International Journal of Legal Medicine

, Volume 132, Issue 5, pp 1493–1503 | Cite as

Histomorphological analysis of the variability of the human skeleton: forensic implications

  • Marco CummaudoEmail author
  • Annalisa Cappella
  • Miranda Biraghi
  • Caterina Raffone
  • Nicholas Màrquez-Grant
  • Cristina Cattaneo
Original Article


One of the fundamental questions in forensic medicine and anthropology is whether or not a bone or bone fragment is human. Surprisingly at times for the extreme degradation of the bone (charred, old), DNA cannot be successfully performed and one must turn to other methods. Histological analysis at times can be proposed. However, the variability of a single human skeleton has never been tested. Forty-nine thin sections of long, flat, irregular and short bones were obtained from a well-preserved medieval adult human skeleton. A qualitative histomorphological analysis was performed in order to assess the presence of primary and secondary bone and the presence, absence and orientation of vascular canals. No histological sections exhibited woven or fibro-lamellar bone. Long bones showed a higher variability with an alternation within the same section of areas characterized by tightly packed secondary osteons and areas with scattered secondary osteons immersed in a lamellar matrix. Flat and irregular bones appeared to be characterized by a greater uniformity with scattered osteons in abundant interstitial lamellae. Some cases of “osteon banding” and “drifting osteons” were observed. Although Haversian bone represent the most frequent pattern, a histomorphological variability between different bones of the same individual, in different portions of the same bone, and in different parts of the same section has been observed. Therefore, the present study has highlighted the importance of extending research to whole skeletons without focusing only on single bones, in order to have a better understanding of the histological variability of both human and non-human bone.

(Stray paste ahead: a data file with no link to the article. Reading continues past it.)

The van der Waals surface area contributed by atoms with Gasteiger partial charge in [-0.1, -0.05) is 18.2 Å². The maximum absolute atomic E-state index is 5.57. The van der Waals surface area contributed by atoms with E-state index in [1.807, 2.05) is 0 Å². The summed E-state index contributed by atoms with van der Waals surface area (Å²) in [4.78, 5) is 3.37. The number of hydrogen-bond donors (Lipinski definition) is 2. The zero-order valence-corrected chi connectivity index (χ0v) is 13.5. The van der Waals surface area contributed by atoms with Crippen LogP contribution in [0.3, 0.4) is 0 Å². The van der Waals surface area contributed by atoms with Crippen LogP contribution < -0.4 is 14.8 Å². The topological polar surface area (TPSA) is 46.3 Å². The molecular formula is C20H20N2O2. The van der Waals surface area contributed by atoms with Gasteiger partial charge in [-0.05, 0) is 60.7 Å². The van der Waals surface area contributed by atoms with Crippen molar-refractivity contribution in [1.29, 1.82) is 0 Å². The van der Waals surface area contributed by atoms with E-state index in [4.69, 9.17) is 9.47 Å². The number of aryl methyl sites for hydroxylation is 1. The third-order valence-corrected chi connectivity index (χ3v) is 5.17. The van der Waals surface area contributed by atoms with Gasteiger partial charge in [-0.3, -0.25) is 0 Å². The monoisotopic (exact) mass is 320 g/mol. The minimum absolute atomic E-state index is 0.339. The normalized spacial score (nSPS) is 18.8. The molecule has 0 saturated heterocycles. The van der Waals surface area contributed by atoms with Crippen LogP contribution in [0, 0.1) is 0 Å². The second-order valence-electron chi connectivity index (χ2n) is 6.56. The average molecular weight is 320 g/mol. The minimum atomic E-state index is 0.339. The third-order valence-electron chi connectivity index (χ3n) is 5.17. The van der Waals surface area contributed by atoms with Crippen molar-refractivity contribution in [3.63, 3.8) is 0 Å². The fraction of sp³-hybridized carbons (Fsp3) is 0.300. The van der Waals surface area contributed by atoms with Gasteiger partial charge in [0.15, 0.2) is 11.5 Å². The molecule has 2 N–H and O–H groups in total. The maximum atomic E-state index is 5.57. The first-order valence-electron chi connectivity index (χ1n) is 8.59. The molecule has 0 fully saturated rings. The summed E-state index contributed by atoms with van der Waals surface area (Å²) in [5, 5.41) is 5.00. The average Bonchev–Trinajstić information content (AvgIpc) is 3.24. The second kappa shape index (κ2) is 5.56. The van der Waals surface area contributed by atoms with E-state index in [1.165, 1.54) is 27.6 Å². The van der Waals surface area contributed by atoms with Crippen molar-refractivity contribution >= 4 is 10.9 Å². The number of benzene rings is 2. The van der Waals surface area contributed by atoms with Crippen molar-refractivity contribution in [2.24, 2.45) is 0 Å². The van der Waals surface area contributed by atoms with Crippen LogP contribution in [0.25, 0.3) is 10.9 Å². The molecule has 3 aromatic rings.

Forensic anthropology Bone histology Histomorphological variability Human vs non-human 


Compliance with ethical standards

Conflict of interest

The authors declare that they have no conflict of interest.


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Copyright information

© Springer-Verlag GmbH Germany, part of Springer Nature 2018

Authors and Affiliations

  1. 1.LABANOF (Laboratorio di Antropologia e Odontologia Forense) Dipartimento di Scienze Biomediche per la SaluteUniversità degli Studi di MilanoMilanItaly
  2. 2.Cranfield Forensic Institute, Cranfield UniversityDefence Academy of the United KingdomShrivenhamUK

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